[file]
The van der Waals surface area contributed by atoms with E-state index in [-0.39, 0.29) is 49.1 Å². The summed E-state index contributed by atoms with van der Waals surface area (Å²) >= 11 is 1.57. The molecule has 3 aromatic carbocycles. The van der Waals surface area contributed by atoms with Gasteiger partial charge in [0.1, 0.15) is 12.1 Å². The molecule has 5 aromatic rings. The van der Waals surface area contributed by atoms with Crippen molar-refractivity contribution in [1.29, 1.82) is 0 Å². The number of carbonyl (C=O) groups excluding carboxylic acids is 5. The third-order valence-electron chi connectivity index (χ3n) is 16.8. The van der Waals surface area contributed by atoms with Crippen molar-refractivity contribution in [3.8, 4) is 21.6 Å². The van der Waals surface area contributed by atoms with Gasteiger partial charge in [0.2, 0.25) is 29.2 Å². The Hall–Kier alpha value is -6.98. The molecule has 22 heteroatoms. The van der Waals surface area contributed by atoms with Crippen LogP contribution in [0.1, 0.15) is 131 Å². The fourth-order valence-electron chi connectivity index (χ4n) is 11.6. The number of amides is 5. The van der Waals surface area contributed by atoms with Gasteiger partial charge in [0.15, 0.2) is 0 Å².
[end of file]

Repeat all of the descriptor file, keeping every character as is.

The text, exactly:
The van der Waals surface area contributed by atoms with E-state index in [-0.39, 0.29) is 49.1 Å². The summed E-state index contributed by atoms with van der Waals surface area (Å²) >= 11 is 1.57. The molecule has 3 aromatic carbocycles. The van der Waals surface area contributed by atoms with Gasteiger partial charge in [0.1, 0.15) is 12.1 Å². The molecule has 5 aromatic rings. The van der Waals surface area contributed by atoms with Crippen molar-refractivity contribution in [1.29, 1.82) is 0 Å². The number of carbonyl (C=O) groups excluding carboxylic acids is 5. The third-order valence-electron chi connectivity index (χ3n) is 16.8. The van der Waals surface area contributed by atoms with Crippen molar-refractivity contribution in [3.8, 4) is 21.6 Å². The van der Waals surface area contributed by atoms with Gasteiger partial charge in [0.2, 0.25) is 29.2 Å². The Hall–Kier alpha value is -6.98. The molecule has 22 heteroatoms. The van der Waals surface area contributed by atoms with Crippen LogP contribution in [0.1, 0.15) is 131 Å². The fourth-order valence-electron chi connectivity index (χ4n) is 11.6. The number of amides is 5. The van der Waals surface area contributed by atoms with Gasteiger partial charge in [0.15, 0.2) is 0 Å².